Treaty-based Free Cities would offer democracy, low taxes, rule of law, limited government, reliable prosecution of corruption, freedom of faith, speech and press, multiethnic meritocracy, and free trade. They would exemplify free market globalization, rather than the economic exploitation of protectionist colonialism. Like Hong Kong, these tiny places would become safe havens for investors and entrepreneurs. They’d allow citizens to raise capital, attract the skills they need from abroad, and create thousands of new jobs where there are none today.

This strategy would be inexpensive, yet philosophically revolutionary. In a Free City, development wouldn’t be a problem at all. Investors and workers will absolutely flock to places where there is freedom, secure property rights, and the rule of law- -thereby reversing the capital flight and worker exodus that hobble nearly every developing country.

The joint venture would only have to build the Free Cities’ public infrastructure, and that would be financed by resale of city land, city taxes, and bonds. The global private sector would gladly develop everything else because they’d be able to reap the rewards of their own enterprise.

The people attracted to Free Cities would become stakeholders who would resist aggressively any interference with their freedoms, as the citizens of Hong Kong have. And the host country’s ruling elite would learn quickly, as China’s did, that they can earn much more in their Free City than they’d ever be able to pocket from foreign aid or “squeeze.”

This strategy could change the focus of America’s foreign aid programs from government-to-government to people-to-people. Free Cities would mobilize the private sector, NGOs, and the faith community to build first world economies in destitute places. In the process, it could stimulate a profound new American engagement with the poor of the world.

A Free Cities program would appeal powerfully to the idealism and generosity of the American people–and to the friends of freedom around the world. It would put the United States on the offensive in the worldwide war of ideas. And it would put dictators, kleptocrats, and terrorists on the defensive.

The world needs at least a dozen new Hong Kongs. The United States should lead the way and begin building Free Cities in Latin America, Africa, Eastern Europe, and Asia in the next five years. The real answer to illegal immigration is to share the freedom and opportunity we enjoy in America with people around the world.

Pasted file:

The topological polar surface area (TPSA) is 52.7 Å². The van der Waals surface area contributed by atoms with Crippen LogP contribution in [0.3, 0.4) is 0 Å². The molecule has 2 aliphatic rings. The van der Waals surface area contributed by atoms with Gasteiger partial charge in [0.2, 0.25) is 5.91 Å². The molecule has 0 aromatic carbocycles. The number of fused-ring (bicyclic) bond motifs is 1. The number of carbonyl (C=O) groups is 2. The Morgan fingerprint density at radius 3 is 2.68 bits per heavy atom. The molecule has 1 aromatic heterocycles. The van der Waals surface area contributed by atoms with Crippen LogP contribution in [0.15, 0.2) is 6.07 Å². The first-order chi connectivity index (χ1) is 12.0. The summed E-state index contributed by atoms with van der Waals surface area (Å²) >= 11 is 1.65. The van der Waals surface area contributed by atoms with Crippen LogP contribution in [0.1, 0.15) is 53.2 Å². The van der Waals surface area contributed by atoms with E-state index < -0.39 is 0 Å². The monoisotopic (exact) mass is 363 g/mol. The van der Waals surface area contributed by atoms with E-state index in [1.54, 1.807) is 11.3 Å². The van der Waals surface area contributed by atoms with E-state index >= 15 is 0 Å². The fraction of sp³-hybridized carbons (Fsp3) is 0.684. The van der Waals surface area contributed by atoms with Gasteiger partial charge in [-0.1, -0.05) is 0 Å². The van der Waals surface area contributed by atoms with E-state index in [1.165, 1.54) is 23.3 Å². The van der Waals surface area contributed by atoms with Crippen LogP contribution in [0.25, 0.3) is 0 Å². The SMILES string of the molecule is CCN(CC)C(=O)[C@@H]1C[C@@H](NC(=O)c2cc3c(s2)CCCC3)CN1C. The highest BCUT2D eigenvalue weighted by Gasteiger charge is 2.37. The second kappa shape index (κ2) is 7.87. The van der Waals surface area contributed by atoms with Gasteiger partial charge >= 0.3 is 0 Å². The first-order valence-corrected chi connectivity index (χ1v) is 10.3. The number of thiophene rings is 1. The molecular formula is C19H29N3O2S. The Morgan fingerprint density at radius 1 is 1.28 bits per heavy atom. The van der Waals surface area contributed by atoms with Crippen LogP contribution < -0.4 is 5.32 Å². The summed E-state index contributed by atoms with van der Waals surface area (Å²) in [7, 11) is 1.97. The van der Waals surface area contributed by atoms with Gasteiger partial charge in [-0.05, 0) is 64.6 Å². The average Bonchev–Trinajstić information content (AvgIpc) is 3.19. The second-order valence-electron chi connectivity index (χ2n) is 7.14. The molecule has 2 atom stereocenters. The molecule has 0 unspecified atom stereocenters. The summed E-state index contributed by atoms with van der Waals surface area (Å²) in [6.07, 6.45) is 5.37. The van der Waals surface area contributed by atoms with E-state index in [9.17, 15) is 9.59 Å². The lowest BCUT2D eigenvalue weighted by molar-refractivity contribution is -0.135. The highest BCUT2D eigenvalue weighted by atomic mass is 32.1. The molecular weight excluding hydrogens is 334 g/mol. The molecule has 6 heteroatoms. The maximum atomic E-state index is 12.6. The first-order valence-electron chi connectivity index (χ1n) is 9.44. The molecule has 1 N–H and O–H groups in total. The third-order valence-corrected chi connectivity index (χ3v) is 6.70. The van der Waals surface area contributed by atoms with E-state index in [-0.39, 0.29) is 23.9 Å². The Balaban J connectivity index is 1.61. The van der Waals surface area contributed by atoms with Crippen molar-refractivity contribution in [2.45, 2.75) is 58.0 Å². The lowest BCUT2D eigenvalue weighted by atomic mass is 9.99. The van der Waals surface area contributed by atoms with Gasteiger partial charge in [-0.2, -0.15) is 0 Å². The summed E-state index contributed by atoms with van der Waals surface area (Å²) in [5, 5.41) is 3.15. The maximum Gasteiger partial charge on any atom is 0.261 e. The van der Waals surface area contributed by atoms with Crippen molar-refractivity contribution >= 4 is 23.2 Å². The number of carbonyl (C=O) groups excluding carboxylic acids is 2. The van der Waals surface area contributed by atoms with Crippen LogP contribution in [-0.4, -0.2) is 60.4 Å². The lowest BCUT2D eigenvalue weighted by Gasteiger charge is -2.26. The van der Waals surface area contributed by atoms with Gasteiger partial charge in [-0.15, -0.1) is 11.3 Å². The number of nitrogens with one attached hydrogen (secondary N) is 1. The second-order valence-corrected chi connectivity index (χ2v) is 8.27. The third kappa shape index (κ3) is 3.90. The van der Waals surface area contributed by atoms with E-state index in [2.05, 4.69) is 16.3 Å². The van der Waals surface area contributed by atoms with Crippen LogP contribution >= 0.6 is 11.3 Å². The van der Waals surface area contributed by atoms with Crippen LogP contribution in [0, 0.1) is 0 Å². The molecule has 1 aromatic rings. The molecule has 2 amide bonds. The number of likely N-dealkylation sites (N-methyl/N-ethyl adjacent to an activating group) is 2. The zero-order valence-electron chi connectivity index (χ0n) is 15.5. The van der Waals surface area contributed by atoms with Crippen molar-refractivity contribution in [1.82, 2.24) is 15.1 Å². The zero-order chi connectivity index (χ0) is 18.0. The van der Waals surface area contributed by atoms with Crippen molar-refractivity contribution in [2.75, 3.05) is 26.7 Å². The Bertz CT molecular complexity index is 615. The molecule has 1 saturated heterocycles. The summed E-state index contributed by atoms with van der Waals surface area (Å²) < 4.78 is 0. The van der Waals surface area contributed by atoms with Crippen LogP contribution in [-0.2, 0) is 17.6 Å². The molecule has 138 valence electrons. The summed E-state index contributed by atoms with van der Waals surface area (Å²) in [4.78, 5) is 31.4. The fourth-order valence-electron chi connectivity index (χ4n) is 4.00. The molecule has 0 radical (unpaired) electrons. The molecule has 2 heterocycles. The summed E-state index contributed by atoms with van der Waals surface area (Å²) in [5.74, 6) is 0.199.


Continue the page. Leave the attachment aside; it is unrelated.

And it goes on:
Ken Hagerty is president and founder of the Global Venture Investors Foundation. Theodore Roosevelt Malloch is chairman and founder of the Spiritual Enterprise Institute

Fuller Pastor’s Conference

There is a very old Puritan hymn we grew up singing; perhaps, you recall it as well:
Dare to be a Daniel,
Dare to stand alone;
Dare to have a purpose firm,
Dare to make it known.

In a famous essay just after WWII, George Orwell, in one of his great punch lines, suggested, “To bring this hymn up to date one would have to add a ‘Don’t’ at the beginning of each line." Let’s repeat it that way together. He was talking about the utter timidity of modern people, thinkers and doers alike, in relatively safe circumstances and of great material abundance, to be quiet about dishonesty. Doesn’t intelligence require truth telling? But then in the first sentence of 1984 Orwell himself wrote: “It was a bright cold day in April, and the clocks were striking thirteen."

The question I have for you on this beautiful sunny California morning is: Is it not time to pull ourselves from the swamp of political correctness and from the lies of advertising that have benighted so many secular pundits, in the pews and even the pulpits?

This week you and your congregants have likely shopped to you dropped; consumed a cow; perfectly multitasked, and paid homage to almighty cash. But have you and your churches adequately re-celebrated the greatest story ever told. It may be twenty-one centuries since that babe appeared in a manger; but it has been God’s most direct communion with us to date. In I John 5:20 we read that, "The Son of God has come." Do you; do they believe this? It is worth noting that Jesus, the Christ, was called the only Son of God and declared the "I am" of the Torah or Old Testament. Very God, of very God.

A Messiah had long been expected. People had sought for many saviors in whom to believe. Here we have what claims to be the most cataclysmic event of all of time and of interstellar space taking place in a backwater of the Roman Empire, in some provincial Podunk of a town, in a lowly manger, to a teenage, unwed Jewish girl of no status or wealth. God’s choice for entering history may seem peculiar. As the British historian Arnold Toynbee put it, it is His Story, and as such, it became the turning point for all other human events. It became the axis on which everything else turns. Do you/they believe and live this story? Is this the best that God could do? How could it possibly be true? What are the implications if it is?